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A SWOT Analysis Provides a Full Picture When Looking at a Product and a Brand Only will you look at both dimensions will you have a well rounded and actionable look at your entire business.

By Jim Joseph

entrepreneur daily

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If you're in marketing or own a business, then chances are you've done a SWOT analysis at some point. It's the 101 in marketing 101, it's the black bean foundation of a seven-layer dip, and it's the waffle cone that holds a scoop of mint chocolate chip ice cream.

You get the point.

If you've never done a true SWOT (strengths, weakness, opportunities, threats) analysis, then I'm not sure you could possibly really know the state of your business.

Related: How to Manage Risk After Success

The problem is that most SWOT analyses are very one dimensional -- they typically focus on the products and only the products. Very few SWOT analyses focus on the brand. In my class at New York University, we look at both products and brands in our SWOT analyses, and that's exactly what we are going to do in this series as well.

Whenever you do a SWOT analysis on your business, make it two dimensional and look from both a product and a brand point of view. Then and only then will you have a well rounded and actionable look at your entire business.

Let's break it down.


When doing a SWOT analysis, you should only include strengths that your business, and only your business, possesses. Your strengths should be competitive advantages that you uniquely own in your industry. Most business owners just focus on the attributes of the products or services they offer and quite honestly they don't generally differentiate from competitors. This is why you should also include strengths in your brand as well.

What is it about your brand equity that sets you apart in the industry? What does your brand stand for and how does your brand engage with your customers?


Again, you should challenge yourself to identify weaknesses that your business uniquely faces, and focus on the factors that could keep you from being competitive. Look at your weaknesses from a brand perspective as well. Does your brand stand out in the marketplace and do your customers even realize what your brand is all about, above and beyond the products themselves?

Related: A Foolproof Method to Achieving Targets


While most business owners can create a laundry list of product opportunities, most neglect to think about where they can take their brand. Think through the various ways you can expand your brand, because those opportunities will likely be even more impactful to your business.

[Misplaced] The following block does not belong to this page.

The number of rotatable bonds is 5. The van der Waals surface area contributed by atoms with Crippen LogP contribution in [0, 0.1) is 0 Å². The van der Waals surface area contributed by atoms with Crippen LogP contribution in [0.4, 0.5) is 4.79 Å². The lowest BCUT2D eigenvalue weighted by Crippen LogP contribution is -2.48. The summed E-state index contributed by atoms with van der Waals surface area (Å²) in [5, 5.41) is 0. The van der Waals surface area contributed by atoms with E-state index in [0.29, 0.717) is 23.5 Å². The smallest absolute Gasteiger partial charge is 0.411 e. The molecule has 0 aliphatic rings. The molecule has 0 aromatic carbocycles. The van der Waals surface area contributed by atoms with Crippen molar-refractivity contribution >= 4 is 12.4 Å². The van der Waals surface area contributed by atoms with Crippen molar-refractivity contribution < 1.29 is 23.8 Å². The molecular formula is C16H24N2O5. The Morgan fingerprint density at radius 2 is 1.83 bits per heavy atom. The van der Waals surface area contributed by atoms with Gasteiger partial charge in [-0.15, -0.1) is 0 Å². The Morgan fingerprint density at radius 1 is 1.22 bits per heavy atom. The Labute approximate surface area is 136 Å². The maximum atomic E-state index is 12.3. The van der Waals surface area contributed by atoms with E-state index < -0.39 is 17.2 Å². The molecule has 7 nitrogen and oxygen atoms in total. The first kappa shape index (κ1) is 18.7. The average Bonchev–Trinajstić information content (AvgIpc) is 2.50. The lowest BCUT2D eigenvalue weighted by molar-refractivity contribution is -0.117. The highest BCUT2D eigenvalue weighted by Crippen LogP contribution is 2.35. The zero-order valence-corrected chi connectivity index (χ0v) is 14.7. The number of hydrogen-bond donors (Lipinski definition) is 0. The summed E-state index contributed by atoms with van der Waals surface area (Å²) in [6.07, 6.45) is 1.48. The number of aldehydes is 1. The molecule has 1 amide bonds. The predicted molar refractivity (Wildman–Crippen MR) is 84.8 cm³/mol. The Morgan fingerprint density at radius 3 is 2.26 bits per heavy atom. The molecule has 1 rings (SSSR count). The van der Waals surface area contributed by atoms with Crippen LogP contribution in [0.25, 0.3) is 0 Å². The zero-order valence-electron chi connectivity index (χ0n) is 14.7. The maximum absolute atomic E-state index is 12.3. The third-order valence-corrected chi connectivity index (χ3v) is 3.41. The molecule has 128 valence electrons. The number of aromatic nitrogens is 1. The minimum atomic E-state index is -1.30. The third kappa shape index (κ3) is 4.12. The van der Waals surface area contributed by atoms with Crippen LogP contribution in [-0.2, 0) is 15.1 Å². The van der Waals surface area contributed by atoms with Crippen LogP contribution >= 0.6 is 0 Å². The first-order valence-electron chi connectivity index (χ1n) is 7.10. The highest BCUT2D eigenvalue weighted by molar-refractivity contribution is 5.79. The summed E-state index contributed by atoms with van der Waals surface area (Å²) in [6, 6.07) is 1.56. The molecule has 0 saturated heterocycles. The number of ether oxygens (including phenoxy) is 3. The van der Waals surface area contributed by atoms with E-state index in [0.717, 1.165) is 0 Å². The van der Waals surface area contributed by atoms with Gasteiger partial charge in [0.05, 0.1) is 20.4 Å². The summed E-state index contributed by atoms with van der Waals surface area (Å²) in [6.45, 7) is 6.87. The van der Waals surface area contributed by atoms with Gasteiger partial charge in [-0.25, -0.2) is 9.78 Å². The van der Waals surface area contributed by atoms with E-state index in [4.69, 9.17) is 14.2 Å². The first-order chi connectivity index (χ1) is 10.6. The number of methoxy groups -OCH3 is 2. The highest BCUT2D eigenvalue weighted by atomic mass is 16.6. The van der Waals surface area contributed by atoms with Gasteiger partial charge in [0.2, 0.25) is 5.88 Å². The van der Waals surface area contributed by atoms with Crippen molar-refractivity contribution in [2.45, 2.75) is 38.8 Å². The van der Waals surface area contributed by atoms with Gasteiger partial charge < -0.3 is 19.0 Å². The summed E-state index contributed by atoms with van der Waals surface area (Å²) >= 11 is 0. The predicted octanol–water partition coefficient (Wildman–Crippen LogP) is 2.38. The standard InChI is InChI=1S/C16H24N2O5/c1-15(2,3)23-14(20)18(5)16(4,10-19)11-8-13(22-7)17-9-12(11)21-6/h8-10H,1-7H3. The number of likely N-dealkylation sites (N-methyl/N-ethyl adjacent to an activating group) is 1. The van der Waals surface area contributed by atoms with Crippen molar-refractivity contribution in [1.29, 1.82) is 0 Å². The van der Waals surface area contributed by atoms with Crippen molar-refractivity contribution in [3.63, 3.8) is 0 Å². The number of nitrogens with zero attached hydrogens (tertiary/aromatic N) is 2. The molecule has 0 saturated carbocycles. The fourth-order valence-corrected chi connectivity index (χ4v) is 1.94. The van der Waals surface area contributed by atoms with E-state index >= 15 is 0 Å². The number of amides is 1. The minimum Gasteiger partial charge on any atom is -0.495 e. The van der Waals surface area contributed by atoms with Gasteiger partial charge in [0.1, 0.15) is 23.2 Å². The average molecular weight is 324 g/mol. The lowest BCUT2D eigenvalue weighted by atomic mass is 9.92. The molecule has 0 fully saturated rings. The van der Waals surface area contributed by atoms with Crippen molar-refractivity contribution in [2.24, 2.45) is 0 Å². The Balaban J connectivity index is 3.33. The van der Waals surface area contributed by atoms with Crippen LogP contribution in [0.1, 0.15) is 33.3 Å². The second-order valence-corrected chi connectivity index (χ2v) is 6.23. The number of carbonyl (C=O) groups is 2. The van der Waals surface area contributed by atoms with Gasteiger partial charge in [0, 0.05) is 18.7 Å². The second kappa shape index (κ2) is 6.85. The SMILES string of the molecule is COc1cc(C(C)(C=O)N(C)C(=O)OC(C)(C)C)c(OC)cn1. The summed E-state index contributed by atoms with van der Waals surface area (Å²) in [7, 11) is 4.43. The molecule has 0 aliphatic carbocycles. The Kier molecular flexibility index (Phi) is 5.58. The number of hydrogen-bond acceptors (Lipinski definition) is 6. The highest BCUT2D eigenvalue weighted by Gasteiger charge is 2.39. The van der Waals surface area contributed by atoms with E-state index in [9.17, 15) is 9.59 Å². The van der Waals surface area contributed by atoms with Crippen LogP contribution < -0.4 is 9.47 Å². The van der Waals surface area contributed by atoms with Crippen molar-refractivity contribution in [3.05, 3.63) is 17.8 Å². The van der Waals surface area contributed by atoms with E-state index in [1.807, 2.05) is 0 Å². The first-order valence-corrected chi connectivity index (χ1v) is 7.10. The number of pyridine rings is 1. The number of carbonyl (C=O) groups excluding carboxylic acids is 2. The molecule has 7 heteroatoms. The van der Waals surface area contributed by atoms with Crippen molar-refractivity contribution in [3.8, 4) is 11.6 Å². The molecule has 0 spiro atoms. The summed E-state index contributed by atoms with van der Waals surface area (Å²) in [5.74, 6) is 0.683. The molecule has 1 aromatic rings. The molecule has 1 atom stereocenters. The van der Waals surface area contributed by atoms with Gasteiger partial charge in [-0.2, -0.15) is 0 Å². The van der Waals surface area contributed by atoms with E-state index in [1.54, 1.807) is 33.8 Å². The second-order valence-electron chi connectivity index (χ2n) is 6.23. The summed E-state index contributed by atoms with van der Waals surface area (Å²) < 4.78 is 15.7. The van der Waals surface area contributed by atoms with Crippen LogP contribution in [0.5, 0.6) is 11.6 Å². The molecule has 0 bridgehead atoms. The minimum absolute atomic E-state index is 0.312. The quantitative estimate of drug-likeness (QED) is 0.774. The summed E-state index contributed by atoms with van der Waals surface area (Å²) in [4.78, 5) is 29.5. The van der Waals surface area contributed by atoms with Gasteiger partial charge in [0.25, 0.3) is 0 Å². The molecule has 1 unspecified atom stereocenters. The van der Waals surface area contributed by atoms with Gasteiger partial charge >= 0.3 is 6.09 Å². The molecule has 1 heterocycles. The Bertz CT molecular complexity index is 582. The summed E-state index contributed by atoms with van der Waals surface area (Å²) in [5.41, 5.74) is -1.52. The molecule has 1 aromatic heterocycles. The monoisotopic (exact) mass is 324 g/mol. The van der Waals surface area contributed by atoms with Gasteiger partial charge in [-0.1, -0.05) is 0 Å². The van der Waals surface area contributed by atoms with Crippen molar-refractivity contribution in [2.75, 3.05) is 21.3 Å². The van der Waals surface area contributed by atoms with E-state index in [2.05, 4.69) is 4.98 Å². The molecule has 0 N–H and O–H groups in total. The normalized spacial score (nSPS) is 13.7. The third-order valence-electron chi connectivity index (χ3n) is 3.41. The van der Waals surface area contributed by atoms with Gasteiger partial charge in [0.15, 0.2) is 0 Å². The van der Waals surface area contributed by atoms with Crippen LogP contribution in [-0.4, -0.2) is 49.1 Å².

Most threats are universal to all businesses in a given category, which is why you should look at the potential threats to your brand along with product threats. You may only be one crisis away from permanently weakening your brand, so make sure you proactively identify the threats to both your products and to your brand.


When doing a SWOT analysis, most business owners simply list out the facts without any regard to what they all means. Force yourself to think through the implications of the factors you list in your strengths, weaknesses, opportunities and threats, and what they each mean for your business.

What's the impact to your business goals? What do each of those factors in your SWOT analysis really mean?


Lastly, focus is the key to making your two-dimensional SWOT analysis really actionable. The study isn't about making lists, but about thinking about your product and your brand and identifying the two or three factors in each section that will drive your business forward. Focus on a short list of truly actionable items.

By looking at your SWOT analysis on both a product and a brand perspective, you'll be able to bring a renewed focus and action plan to your business.

Related: How to Get That Lying Voice in Your Head to Stop Sabotaging Your Dreams

Jim Joseph

Marketing Master - Author - Blogger - Dad

Jim Joseph is a commentator on the marketing industry. He is Global President of the marketing communications agency BCW, author of The Experience Effect series and an adjunct instructor at New York University.

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